Playing soccer has always been my hobby and passion. I used to play in local football clubs three to four times a week. Most of the time as a goalkeeper.
As a teenager, I played as a striker in football clubs. I thought that was a suitable position for me. After all, I scored many goals on the small pitches in my neighborhood or in the indoor sports hall during school sports.
But in championship games, the pitch is larger. Here you don’t play 5 against 5, but 11 against 11. I was utterly overtaxed. Suddenly it was a completely different game. I didn’t know how to move right, I was blindly chasing the ball, and after a few minutes, my lungs and thighs were burning like hell.
On the big pitches, it’s not just about physical condition and skills. “Football is a game of the mind,” said Holland’s legend Johan Cruyff, and a game lasts at least 90 minutes. That’s why it’s essential to manage your energy, judge the timing for a full sprint, and let the ball run instead of the legs. A striker cannot afford to waste his energy carelessly. A striker lurks, then explodes at the decisive moment when a promising pass reaches him, or the opponent makes a mistake. Then he focuses all his energy, concentration, and talent on the objective: to score a goal.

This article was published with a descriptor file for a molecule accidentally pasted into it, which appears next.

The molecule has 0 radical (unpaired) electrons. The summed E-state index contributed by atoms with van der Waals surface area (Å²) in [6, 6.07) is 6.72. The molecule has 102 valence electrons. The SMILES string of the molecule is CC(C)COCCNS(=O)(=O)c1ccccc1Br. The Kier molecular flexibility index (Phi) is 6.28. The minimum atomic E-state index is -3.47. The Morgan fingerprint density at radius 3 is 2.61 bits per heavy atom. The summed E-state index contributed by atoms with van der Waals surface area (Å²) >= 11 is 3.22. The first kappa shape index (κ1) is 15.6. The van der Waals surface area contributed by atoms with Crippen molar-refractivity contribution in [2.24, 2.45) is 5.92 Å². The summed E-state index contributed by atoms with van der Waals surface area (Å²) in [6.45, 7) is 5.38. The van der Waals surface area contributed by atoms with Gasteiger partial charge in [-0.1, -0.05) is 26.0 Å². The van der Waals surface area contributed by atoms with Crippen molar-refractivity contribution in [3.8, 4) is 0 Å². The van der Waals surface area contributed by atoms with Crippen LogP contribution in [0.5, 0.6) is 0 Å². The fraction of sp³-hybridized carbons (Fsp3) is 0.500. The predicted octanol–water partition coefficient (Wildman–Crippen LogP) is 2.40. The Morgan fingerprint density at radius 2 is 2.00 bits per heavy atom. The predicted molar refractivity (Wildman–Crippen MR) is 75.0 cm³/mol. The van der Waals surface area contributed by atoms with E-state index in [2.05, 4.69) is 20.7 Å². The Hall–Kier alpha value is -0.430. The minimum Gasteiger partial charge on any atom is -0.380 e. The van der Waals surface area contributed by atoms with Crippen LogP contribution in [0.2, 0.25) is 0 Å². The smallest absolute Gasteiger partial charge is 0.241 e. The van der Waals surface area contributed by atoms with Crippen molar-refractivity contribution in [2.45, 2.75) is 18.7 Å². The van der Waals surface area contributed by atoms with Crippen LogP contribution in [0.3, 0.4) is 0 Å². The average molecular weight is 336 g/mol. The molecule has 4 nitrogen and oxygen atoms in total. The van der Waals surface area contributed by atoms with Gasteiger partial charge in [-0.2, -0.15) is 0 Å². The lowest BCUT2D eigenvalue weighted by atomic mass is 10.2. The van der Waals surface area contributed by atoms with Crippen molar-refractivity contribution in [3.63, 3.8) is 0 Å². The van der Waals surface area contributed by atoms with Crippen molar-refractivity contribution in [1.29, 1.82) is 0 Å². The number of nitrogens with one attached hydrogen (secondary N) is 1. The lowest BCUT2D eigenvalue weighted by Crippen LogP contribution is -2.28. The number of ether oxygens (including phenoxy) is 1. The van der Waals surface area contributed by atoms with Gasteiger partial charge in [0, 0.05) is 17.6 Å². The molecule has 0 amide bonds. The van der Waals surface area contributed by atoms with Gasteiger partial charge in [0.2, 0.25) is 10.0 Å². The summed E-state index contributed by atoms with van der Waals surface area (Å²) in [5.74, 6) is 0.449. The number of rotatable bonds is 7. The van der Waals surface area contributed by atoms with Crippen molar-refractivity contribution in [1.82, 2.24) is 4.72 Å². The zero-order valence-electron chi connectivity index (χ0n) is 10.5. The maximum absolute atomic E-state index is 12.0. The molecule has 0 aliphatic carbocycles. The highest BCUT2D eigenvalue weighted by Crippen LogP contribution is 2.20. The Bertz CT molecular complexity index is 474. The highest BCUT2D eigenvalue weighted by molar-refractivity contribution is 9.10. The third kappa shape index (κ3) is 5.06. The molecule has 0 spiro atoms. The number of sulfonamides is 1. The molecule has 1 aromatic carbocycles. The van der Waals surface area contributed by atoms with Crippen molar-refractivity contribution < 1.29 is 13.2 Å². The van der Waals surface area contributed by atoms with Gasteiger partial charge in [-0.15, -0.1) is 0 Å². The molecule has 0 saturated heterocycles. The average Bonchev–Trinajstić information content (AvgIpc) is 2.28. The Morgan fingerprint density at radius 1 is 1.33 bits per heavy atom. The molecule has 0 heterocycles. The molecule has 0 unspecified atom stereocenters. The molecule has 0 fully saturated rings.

I didn’t understand that at the time. Instead of using my energy effectively, I was constantly trying to be moving. I thought that if I didn’t, my coach would substitute for me. The problem was that I lacked strength and concentration in the few offensive situations. I was simply scoring hardly any goals.
In my working life, it helps to keep reminding myself of this. Being diligent or busy does not automatically mean being effective. I need to focus my energy. As an illustrator, I can’t afford to start a commissioned project immediately if all the necessary points and questions haven’t been clarified. I risk wasting my client’s and my own energy and time. It usually helps to hold off, review the situation, and go full throttle when the path is clear.
Let’s instead do it like seven-time record world footballer Lionel Messi. He’s already a living legend and scoring machine. According to sqaf.cluband besoccer.com, a striker runs, on average, 9.5 km in a game. On the other hand, Messi runs an average of 7.906 in Champions League games, making him the second least running player in the competition. If that’s not a role model for effectiveness …